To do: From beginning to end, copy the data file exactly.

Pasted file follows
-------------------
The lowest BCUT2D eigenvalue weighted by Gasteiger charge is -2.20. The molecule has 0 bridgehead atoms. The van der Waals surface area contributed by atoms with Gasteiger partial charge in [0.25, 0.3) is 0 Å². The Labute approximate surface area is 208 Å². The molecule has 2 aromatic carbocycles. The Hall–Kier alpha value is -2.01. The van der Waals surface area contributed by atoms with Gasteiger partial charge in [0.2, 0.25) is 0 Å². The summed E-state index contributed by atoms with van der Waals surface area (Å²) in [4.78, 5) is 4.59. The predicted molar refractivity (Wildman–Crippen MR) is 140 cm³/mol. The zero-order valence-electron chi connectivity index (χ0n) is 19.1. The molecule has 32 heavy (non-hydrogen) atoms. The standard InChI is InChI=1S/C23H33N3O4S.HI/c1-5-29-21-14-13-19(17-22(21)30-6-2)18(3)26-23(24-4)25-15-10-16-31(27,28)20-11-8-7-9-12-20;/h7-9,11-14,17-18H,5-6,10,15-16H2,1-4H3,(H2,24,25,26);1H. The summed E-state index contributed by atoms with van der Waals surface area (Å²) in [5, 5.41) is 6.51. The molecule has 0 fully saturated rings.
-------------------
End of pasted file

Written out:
The lowest BCUT2D eigenvalue weighted by Gasteiger charge is -2.20. The molecule has 0 bridgehead atoms. The van der Waals surface area contributed by atoms with Gasteiger partial charge in [0.25, 0.3) is 0 Å². The Labute approximate surface area is 208 Å². The molecule has 2 aromatic carbocycles. The Hall–Kier alpha value is -2.01. The van der Waals surface area contributed by atoms with Gasteiger partial charge in [0.2, 0.25) is 0 Å². The summed E-state index contributed by atoms with van der Waals surface area (Å²) in [4.78, 5) is 4.59. The predicted molar refractivity (Wildman–Crippen MR) is 140 cm³/mol. The zero-order valence-electron chi connectivity index (χ0n) is 19.1. The molecule has 32 heavy (non-hydrogen) atoms. The standard InChI is InChI=1S/C23H33N3O4S.HI/c1-5-29-21-14-13-19(17-22(21)30-6-2)18(3)26-23(24-4)25-15-10-16-31(27,28)20-11-8-7-9-12-20;/h7-9,11-14,17-18H,5-6,10,15-16H2,1-4H3,(H2,24,25,26);1H. The summed E-state index contributed by atoms with van der Waals surface area (Å²) in [5, 5.41) is 6.51. The molecule has 0 fully saturated rings.